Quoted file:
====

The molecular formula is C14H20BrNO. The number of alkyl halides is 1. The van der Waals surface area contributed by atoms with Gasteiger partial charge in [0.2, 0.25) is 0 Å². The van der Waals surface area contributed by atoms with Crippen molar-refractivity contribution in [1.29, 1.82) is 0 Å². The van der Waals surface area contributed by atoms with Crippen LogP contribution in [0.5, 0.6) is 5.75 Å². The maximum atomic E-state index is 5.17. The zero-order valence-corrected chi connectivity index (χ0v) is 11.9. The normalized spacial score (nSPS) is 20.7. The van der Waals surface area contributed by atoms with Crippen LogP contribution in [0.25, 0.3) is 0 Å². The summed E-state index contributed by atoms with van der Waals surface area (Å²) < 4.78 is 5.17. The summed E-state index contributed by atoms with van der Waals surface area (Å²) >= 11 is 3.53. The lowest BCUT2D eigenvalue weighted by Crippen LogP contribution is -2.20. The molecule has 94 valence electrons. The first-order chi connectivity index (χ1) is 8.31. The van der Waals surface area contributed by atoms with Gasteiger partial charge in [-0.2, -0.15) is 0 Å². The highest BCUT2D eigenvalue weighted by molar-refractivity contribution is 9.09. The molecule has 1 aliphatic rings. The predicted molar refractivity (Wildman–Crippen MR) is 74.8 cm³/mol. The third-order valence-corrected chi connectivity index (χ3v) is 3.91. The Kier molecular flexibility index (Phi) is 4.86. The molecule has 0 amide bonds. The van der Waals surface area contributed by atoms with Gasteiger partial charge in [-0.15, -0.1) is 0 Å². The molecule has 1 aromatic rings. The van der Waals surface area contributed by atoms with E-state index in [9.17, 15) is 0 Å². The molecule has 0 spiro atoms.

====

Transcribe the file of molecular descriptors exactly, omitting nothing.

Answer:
The molecular formula is C14H20BrNO. The number of alkyl halides is 1. The van der Waals surface area contributed by atoms with Gasteiger partial charge in [0.2, 0.25) is 0 Å². The van der Waals surface area contributed by atoms with Crippen molar-refractivity contribution in [1.29, 1.82) is 0 Å². The van der Waals surface area contributed by atoms with Crippen LogP contribution in [0.5, 0.6) is 5.75 Å². The maximum atomic E-state index is 5.17. The zero-order valence-corrected chi connectivity index (χ0v) is 11.9. The normalized spacial score (nSPS) is 20.7. The van der Waals surface area contributed by atoms with Crippen LogP contribution in [0.25, 0.3) is 0 Å². The summed E-state index contributed by atoms with van der Waals surface area (Å²) < 4.78 is 5.17. The summed E-state index contributed by atoms with van der Waals surface area (Å²) >= 11 is 3.53. The lowest BCUT2D eigenvalue weighted by Crippen LogP contribution is -2.20. The molecule has 94 valence electrons. The first-order chi connectivity index (χ1) is 8.31. The van der Waals surface area contributed by atoms with Gasteiger partial charge in [-0.2, -0.15) is 0 Å². The highest BCUT2D eigenvalue weighted by molar-refractivity contribution is 9.09. The molecule has 1 aliphatic rings. The predicted molar refractivity (Wildman–Crippen MR) is 74.8 cm³/mol. The third-order valence-corrected chi connectivity index (χ3v) is 3.91. The Kier molecular flexibility index (Phi) is 4.86. The molecule has 0 amide bonds. The van der Waals surface area contributed by atoms with Gasteiger partial charge in [-0.15, -0.1) is 0 Å². The molecule has 1 aromatic rings. The van der Waals surface area contributed by atoms with E-state index in [9.17, 15) is 0 Å². The molecule has 0 spiro atoms.